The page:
Core Services: Transition to Adulthood Support
31st of July 2017
The Continuum of Care Reform (CCR) was designed so that children living out of their home would be provided the most appropriate placement in committed nurturing resource (foster) homes. Services and supports will be tailored based on each child’s needs. All of these services and supports fall into 6 Core Services: mental health, transition support upon entry, educational/physical/behavioral/extracurricular support, transition to adulthood support, permanency support, and Native American child services.
The Trinity Youth Services (TYS) team, along with our resource (foster) families, will directly provide the core services and support to children, Non-Minor Dependents (NMD) and their families, fulfilling the requirements of the CCR.
Last month we outlined the third core services, educational/physical/behavioral/extracurricular supports. This month we will look at transition to adulthood support.
This core service is critical to our older youth in care. Think back to when you were 18. Were you ready to live on your own with no support whatsoever? Extended foster care changed policies so that youth could stay in foster care through the age of 21 years old, allowing four more years of preparation time for the youth to be successful as adults. During this extended time in foster care, the NMDs must meet certain criteria to remain eligible for services. For example, they must be in school or working.
TYS is committed to supporting children and Non-Minor Dependents in achieving a successful adulthood. A huge part of this support comes from resource families opening their homes to teens and making them part of the family. Treatment Foster Care Social Workers (TFCSWs) along with the resource parents work closely together to provide educational and employment support to the youth by assisting in job search, support in completing job applications and providing the youth the opportunity to visit local colleges.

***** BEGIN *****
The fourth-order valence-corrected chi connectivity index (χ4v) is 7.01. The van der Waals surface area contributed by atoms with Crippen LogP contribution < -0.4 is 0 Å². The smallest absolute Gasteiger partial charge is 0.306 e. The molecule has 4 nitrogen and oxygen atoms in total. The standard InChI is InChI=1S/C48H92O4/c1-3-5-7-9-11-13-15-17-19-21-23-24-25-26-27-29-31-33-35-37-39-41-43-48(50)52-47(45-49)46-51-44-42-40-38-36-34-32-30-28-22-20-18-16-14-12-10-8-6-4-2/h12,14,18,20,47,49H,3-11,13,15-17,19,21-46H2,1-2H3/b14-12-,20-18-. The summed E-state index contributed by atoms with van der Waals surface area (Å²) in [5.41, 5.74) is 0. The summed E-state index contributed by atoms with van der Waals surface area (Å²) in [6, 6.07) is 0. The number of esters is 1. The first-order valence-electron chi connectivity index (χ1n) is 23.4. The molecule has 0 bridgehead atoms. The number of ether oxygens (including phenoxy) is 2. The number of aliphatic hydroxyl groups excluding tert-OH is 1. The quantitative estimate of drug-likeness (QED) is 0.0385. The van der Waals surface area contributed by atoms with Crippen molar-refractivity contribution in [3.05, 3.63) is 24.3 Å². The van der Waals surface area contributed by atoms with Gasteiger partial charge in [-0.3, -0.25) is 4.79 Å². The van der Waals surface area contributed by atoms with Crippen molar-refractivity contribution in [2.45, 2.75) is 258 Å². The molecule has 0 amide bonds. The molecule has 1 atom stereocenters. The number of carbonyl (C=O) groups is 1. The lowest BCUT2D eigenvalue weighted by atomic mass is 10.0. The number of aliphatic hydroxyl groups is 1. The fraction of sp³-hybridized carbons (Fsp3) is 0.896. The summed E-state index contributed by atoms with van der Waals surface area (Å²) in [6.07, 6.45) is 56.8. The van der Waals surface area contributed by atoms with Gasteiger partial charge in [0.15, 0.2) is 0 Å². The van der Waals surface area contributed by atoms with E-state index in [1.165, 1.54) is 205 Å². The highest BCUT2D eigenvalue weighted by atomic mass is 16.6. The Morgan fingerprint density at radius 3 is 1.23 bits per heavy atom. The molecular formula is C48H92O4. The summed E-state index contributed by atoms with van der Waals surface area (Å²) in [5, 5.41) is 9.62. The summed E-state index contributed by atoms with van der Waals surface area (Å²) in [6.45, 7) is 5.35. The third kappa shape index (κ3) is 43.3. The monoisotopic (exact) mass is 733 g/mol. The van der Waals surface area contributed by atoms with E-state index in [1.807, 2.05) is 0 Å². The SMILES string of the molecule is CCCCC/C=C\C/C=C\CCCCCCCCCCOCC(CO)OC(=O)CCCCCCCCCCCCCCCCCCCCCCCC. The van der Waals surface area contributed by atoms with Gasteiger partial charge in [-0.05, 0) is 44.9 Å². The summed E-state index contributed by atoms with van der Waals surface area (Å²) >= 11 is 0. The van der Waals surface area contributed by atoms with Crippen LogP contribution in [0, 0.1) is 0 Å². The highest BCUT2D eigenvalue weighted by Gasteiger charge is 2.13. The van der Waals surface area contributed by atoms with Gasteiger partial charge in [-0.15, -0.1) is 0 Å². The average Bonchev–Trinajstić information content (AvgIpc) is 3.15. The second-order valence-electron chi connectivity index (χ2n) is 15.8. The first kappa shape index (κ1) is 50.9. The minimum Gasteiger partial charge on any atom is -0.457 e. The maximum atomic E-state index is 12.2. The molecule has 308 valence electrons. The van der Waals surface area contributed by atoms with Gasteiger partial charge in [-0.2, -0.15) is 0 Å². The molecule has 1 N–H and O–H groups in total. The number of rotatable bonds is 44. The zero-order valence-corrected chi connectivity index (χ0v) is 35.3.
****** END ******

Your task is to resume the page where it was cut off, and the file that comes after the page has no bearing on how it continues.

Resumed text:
TFCSW will assist in the implementation of the Transitional Independent Living Plan (TILP) by working directly with the youth on achieving goals set within the plan. Youth will participate in independent living skills groups. Additionally, TYS will assist youth in establishing lifelong connections by assisting the youth find and connect with family and/or nonrelated family members.
In my next blog, I will discuss permanency support. This topic dives into the important support offered to TYS youth as the agency and families strive to achieve a permanent environment for children in foster care, either through reunification or adoption.
Jackie Jakob, Foster Care and Adoptions Director
Having over 20 years’ experience, Jackie currently oversees Trinity Youth Services’ operations of foster care and adoptions programs throughout Southern California and in Houston, Texas. She received a bachelor’s degree in law and society from University of California Santa Barbara, a master’s degree in social work from California State University Long Beach and recently became a Licensed Clinical Social Worker. Jackie enjoys spending time with her husband and two children attending various baseball, softball and judo meets. She is on the parent board for a judo dojo and is one of the troop leaders for her daughter’s Girl Scout troop. Additionally, she really enjoys running half marathons and aims to run 4 to 5 races each year.
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